January 2016. Denver, Colorado and New York, New York.
Both Alex and I work at PR Newswire as part of the User Experience Team. He works in New York as a Senior Front End Developer coding all the UI components and micro-interactions that happen in our main web app and other several sites that reach a more general audience. I work as a Senior UX Designer running usability testing sessions, diagramming information architecture and dealing with the finalized mockups before they enter into development.
We both come from an environment where design principles and methodologies are the most essential and mandatory tools you need to master before you embark on a communication project. This understanding kept us talking about collaborating someday on a project together.
Our team also extends to other locations: Chicago, Toronto, India. The distance and the different interpretations of the same language can sometimes lead to costly confusions, time and money-wise.
That everyday struggle sees it bright side with messengers such as Slack. Through that channel, we can exchange relevant articles that can help us leverage our work and arrive at a mutual understanding. Not everybody in the process is a UX practitioner, so these concepts and vocabulary might not be familiar.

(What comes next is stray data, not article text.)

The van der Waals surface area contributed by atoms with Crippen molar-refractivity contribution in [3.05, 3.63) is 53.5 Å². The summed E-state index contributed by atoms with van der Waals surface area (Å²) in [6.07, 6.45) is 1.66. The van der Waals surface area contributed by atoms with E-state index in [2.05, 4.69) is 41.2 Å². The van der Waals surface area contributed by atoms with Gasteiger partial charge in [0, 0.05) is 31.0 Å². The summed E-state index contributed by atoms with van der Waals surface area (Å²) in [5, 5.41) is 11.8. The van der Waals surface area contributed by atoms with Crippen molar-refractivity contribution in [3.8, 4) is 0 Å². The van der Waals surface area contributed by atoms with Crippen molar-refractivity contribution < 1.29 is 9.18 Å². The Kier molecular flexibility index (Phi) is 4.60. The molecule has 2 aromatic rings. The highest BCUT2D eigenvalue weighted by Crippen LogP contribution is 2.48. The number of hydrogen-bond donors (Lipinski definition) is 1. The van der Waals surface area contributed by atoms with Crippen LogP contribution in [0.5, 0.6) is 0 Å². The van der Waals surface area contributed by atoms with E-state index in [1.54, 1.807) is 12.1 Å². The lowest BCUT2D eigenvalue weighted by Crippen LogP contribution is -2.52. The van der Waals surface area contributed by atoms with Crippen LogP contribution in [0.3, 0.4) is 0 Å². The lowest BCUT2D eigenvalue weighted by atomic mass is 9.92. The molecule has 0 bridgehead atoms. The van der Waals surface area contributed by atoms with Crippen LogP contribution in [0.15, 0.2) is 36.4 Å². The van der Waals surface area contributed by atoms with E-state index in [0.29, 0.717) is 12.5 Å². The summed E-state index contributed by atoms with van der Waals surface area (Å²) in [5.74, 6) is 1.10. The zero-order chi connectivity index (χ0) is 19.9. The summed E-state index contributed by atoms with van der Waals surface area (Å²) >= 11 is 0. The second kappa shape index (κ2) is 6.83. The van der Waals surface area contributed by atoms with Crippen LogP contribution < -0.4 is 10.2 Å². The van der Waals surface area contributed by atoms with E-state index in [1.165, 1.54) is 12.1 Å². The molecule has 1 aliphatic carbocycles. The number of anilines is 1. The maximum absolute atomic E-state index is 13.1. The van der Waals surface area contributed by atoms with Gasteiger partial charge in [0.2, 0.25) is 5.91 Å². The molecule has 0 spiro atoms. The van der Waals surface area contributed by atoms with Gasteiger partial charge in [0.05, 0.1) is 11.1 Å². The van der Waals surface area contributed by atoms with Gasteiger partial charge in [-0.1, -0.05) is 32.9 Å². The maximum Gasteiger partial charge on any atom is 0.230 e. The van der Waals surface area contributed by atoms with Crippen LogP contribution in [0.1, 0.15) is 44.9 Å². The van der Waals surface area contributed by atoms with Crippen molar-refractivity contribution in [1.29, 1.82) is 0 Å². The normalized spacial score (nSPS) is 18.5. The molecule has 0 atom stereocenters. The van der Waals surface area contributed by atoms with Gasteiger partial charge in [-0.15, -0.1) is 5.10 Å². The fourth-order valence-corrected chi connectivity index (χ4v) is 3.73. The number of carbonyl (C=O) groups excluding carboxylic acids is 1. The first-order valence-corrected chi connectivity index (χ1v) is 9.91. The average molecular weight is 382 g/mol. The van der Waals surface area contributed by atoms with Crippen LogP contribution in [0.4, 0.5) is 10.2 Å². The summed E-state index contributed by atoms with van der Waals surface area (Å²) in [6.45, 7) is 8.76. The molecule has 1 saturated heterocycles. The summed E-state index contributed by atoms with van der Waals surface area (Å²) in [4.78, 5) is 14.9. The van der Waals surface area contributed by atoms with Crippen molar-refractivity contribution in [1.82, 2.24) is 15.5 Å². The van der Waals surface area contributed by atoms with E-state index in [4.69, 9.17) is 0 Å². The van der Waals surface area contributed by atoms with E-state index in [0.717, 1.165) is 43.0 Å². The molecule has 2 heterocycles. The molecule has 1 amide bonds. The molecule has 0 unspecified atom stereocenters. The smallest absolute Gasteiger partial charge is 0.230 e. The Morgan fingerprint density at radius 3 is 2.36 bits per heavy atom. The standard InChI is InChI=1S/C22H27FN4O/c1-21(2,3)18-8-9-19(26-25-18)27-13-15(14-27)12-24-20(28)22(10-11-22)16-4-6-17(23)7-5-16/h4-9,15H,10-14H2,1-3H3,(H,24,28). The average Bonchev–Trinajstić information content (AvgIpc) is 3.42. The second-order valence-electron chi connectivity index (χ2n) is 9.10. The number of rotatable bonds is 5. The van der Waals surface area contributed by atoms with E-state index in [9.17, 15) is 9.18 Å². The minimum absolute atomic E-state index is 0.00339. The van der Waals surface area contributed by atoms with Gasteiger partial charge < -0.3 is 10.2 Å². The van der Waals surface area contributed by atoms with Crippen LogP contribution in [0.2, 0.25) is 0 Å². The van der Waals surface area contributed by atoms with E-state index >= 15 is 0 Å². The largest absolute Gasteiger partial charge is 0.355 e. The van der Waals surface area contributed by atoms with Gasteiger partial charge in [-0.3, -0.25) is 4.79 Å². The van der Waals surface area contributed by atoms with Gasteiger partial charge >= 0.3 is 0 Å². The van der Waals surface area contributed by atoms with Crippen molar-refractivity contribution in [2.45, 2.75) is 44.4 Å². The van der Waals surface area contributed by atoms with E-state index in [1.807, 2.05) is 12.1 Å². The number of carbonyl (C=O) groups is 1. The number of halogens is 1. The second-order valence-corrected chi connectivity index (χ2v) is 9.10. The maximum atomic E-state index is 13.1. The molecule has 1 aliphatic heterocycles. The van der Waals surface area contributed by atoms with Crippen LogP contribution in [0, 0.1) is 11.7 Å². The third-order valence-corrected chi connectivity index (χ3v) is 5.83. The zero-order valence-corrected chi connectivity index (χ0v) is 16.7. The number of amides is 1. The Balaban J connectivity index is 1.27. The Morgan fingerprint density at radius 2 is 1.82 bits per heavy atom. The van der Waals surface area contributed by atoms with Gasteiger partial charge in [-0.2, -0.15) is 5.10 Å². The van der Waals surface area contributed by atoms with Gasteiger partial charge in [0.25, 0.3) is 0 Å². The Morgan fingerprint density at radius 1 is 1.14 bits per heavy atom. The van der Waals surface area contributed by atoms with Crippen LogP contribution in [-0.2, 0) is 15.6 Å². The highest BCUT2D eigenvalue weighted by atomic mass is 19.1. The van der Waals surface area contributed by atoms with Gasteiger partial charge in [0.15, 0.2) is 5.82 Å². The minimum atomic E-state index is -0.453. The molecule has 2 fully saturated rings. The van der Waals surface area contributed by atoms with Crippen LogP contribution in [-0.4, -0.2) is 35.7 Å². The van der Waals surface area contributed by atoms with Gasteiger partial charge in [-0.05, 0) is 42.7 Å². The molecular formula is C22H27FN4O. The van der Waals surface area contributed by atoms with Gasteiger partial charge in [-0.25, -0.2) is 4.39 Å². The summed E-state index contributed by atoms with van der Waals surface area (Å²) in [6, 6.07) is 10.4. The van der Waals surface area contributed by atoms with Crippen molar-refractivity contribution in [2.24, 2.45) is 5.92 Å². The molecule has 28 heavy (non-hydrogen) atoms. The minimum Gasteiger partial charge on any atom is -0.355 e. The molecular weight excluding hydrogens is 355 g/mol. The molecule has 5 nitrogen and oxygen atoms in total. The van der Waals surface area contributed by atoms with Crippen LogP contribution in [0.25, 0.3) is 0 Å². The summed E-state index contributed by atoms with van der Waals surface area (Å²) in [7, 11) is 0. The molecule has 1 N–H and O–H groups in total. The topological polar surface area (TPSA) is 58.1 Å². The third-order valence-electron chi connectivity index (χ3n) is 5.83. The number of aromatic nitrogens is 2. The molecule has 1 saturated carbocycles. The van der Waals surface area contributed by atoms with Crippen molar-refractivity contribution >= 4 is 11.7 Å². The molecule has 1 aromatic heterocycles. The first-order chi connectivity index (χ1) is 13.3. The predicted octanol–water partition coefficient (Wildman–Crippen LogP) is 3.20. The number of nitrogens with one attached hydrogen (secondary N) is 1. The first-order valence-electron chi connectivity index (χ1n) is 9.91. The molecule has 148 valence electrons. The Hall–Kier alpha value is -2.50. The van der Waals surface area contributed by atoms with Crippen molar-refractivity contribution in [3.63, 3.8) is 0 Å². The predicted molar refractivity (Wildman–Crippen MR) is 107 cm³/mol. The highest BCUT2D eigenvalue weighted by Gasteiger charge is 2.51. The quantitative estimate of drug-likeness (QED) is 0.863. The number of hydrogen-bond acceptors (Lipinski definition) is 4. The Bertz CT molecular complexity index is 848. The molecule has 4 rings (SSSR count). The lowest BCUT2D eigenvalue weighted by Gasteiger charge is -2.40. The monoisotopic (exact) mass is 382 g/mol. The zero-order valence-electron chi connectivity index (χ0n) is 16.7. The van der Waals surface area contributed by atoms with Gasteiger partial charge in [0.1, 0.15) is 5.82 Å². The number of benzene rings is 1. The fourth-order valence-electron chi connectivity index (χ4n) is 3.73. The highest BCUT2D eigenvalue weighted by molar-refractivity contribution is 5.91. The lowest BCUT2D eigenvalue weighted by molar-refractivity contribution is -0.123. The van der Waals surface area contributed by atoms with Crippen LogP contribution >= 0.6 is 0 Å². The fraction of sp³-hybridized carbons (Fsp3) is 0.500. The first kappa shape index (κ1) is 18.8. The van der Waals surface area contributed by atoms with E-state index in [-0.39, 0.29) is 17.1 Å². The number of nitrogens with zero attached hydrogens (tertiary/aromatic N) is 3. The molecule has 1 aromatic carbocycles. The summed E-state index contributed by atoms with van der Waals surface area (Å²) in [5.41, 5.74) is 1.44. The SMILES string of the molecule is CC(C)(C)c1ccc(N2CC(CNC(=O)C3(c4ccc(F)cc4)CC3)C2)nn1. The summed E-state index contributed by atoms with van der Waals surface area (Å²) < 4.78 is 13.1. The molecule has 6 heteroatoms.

It is for that reason we believe creating a glossary of user experience terms for students, professionals, and newcomers to the career will achieve a better understanding of the business-specific language.
The challenge from the enormous amount of information Internet provides picking and cataloging those articles that are considered relevant.
Architecting the content, finding a logical order, is a task invested with quite the subjectivity. Although, after auditing several websites, the categories we used are:
Under those, there are links to these articles that take you to the original publication. Our intention is just to point the users to the right place, and not keep them captives in our website.
UX Stash is a lightweight site, full of information curated by Alex and me only. We maintain the repository public, in case someone likes to add a link. However, we don’t promote it openly.
The price we pay is that we have to do all the updates by ourselves, including not only the addition of links but also the check for broken ones.
This slow pace has the benefit that you take the time to post what is right and useful. Besides from serving as an exercise of constantly checking for new articles every week, and the discussion between pairs about what to post. A good way to stay current.
This service became the reference not only ours but also for the rest of the team. Every time a concept is not entirely understood, we use UX Stash as a source of consultation.